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Characterization of Egg White Proteins

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Nelson T.
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  1. Introduction
  2. Methods and Materials
  3. Isolation of lysozyme
  4. Activity and Assay of Lysozyme
  5. Iron binding Capacity of Conalbumin II
  6. Conclusion

Egg white or albumin is the biggest fraction of whole egg and contains 88% water, 11% proteins, 0.2% fats and 0.2% minerals. The major constituent of egg white proteins are 60% of ovalbumin, 12% of conalbumin, 11% of ovomucoid, and 3.5% of lysozyme. It also contains small amount of ovoinhibitor, ovoglycoprotein, flavoprotein, avidin and ovoglobulins (Brown 2010).

Ovalbumin is the most abundant egg white protein with isoelectric point of 4.58. It has molecular weight of 44.5kDa (Coultate 2009). Ovalbumin is found to have antimicrobial effect, due to its ability to bind iron. This causes deprivation of irons essential for growth of microorganisms (Abdou et al. 2013). It is also suggested that the hydrophobicity and its positive charge contributes to ovalbumin's bactericidal actions against Gram-negative bacteria (Belitz et al. 2009). It also acts as a storage proteins and major nutrient source of amino acids for embryo in late developing stage (Mine & Yang 2008). In food industry, the amphilic behavior of ovalbumin makes it suitable to be used as foaming agent. It is used mainly as stabilizer in bakery products where their texture and structure have to be maintained during and after processing (Du et al. 2002). In medical field, ovalbumin is administered when there is suspected heavy metal poisoning to chelate the metal ions, preventing them to be further absorbed through digestive system.

[...] Lastly, centrifuging purifies the lysozyme fractions recovered and removes other proteins from solution Lysozyme D will be expected to contain highest concentration of purified lysozyme. Lysozyme A will contain all proteins present in egg white such as ovalbumin, conalbumin and lysozyme as no separation is done. Lysozyme B and C fractions will contain a number of mixed proteins in egg white except lysozyme, since most of the lysozyme has already been bound to the CM exchanger. Lysozyme D however contains purely only lysozyme without mixture of other protein fractions. [...]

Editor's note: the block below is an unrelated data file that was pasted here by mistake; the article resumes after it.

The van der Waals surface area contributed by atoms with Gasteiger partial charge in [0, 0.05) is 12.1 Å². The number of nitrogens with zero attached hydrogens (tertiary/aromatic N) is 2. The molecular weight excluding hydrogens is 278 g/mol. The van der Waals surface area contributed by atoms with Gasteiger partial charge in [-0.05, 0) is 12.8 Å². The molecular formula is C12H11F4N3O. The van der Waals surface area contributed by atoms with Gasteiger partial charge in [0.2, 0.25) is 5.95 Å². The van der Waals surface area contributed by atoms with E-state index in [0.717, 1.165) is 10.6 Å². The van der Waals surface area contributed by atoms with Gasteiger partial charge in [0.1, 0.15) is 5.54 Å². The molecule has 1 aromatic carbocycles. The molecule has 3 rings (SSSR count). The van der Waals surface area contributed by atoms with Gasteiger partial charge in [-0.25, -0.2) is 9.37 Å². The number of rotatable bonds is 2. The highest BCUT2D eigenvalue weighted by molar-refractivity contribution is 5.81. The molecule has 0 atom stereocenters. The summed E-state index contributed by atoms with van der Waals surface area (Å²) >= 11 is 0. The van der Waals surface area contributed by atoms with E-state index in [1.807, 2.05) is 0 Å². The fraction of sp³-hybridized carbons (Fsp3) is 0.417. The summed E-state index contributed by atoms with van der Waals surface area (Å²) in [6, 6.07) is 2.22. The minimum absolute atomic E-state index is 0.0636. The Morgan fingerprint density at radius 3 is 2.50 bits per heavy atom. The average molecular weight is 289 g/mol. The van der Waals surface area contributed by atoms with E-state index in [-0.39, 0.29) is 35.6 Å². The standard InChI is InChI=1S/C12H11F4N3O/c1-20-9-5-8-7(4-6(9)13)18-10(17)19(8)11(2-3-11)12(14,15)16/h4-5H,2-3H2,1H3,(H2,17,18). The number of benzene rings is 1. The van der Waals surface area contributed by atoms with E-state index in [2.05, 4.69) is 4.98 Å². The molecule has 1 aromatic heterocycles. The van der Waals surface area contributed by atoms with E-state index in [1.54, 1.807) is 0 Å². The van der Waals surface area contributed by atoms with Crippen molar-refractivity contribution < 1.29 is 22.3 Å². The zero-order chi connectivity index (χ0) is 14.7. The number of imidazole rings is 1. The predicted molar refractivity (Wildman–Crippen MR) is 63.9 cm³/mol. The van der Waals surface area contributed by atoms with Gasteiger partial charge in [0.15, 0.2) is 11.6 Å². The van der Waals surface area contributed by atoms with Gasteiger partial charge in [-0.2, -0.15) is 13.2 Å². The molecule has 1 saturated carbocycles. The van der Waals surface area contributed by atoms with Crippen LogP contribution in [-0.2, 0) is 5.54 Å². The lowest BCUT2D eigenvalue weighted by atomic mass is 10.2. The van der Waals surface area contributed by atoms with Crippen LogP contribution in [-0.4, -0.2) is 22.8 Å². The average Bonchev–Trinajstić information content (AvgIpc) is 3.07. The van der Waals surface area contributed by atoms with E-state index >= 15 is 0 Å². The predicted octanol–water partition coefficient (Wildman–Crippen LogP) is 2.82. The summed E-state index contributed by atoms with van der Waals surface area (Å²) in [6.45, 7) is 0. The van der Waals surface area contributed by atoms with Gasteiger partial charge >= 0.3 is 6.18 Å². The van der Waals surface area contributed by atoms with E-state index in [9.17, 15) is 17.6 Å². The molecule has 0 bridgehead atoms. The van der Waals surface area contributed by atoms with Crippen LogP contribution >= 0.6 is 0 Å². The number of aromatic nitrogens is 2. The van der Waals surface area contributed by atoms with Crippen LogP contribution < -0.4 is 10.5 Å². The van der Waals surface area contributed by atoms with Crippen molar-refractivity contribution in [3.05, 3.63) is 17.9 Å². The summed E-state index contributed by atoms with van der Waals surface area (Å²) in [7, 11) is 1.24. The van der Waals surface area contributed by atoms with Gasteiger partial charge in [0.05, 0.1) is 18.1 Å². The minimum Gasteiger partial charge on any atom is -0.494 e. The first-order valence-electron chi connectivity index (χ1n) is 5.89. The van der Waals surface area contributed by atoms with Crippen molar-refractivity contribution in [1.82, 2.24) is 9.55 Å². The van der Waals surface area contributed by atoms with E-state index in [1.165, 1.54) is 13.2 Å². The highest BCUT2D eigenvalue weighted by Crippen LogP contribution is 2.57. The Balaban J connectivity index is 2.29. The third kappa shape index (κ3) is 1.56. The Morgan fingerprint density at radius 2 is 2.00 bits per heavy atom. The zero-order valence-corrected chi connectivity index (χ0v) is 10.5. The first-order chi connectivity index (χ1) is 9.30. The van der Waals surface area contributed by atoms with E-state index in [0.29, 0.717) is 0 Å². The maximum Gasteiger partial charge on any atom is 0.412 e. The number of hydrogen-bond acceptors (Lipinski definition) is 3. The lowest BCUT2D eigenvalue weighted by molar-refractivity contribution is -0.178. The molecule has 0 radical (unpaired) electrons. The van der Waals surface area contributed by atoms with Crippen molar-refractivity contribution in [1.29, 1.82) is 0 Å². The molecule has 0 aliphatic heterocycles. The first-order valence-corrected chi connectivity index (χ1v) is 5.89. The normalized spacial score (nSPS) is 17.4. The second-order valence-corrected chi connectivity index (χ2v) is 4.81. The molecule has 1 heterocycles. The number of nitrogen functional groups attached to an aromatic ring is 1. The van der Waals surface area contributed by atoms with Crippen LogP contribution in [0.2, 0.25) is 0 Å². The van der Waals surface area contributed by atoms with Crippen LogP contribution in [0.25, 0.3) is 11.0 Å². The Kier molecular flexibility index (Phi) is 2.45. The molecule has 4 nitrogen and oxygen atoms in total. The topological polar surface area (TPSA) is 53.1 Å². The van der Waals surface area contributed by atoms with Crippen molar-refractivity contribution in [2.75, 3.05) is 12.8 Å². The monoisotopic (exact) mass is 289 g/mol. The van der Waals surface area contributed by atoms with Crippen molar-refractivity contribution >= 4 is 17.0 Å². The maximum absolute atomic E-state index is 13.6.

[...] Undiluted fractions would have very high lysozyme activities. Amberlite IR 120 was a strong cation exchange resin that had negative charge. It would bind to positively charge iron (III) ions. Conalbumin consisted of two lobes linked by ?-helix structure and each lobe could reversibly bind to iron (III) ions (Mine 2010). Bicarbonate ions further enhanced binding of conalbumin to iron ions. Theoretically one mole of conalbumin would bind to two moles of iron since conalbumin consisted of two metal ion binding sites (Belitz et al. [...]

[...] Mechanical agitation of centrifugation enhaced and quickened the process of precipitation by ammonium sulfate. Dialysis removed excess ammonium sulfate from the isolated ovalbumin and conalbumin solution respectively. The porous membrane of dialysis bag allowed ammonium sulfate to move out of the protein solution down its concentration gradient, but large protein molecules could not passed through. Running water ensure equilibrium in ammonium sulfate concentration gradient could not be established and allowed ammonium sulfate to be continuously removed until it was of negligible concentration. [...]

[...] The experiment also studied the iron-binding capacity and saturation point of conalbumin using spectrometry in the presence of bicarbonate ions. Methods and Materials: Week Isolation of Ovalbumin and Conalbumin. Figure Flow chart for isolation of ovalbumin and conalbumin Sample calculation for mass of ammonium sulfate solid measured: Mass of ammonium sulfate required = Concentration x Volume of solution = (8/100) g/mL x 90mL = 7.2000 g Week Isolation of lysozyme Figure Flow chart for Isolation of lysozyme. Week State of tyrosine in ovalbumin: Figure Flow chart for determination of effect of pH and temperature on tyrosine state. [...]

[...] Different dilutions of sample proteins were prepared (shown in Table 3). Sample calculations To prepare 1mL of 1/10 diluted conalbumin, For 1/10 dilution: The volume of undiluted conalbumin sample required = (dilution factor) x (final volume to be prepared for spectrophotometry analysis) = 1/10 x 1ml = 0.1 ml The volume of distilled water added = 1.0 ml 0.1 ml = 0.9 ml Similar calculations were applied to prepare other egg white proteins with dilution factor of (1/100, 1/3 and 1/30). [...]

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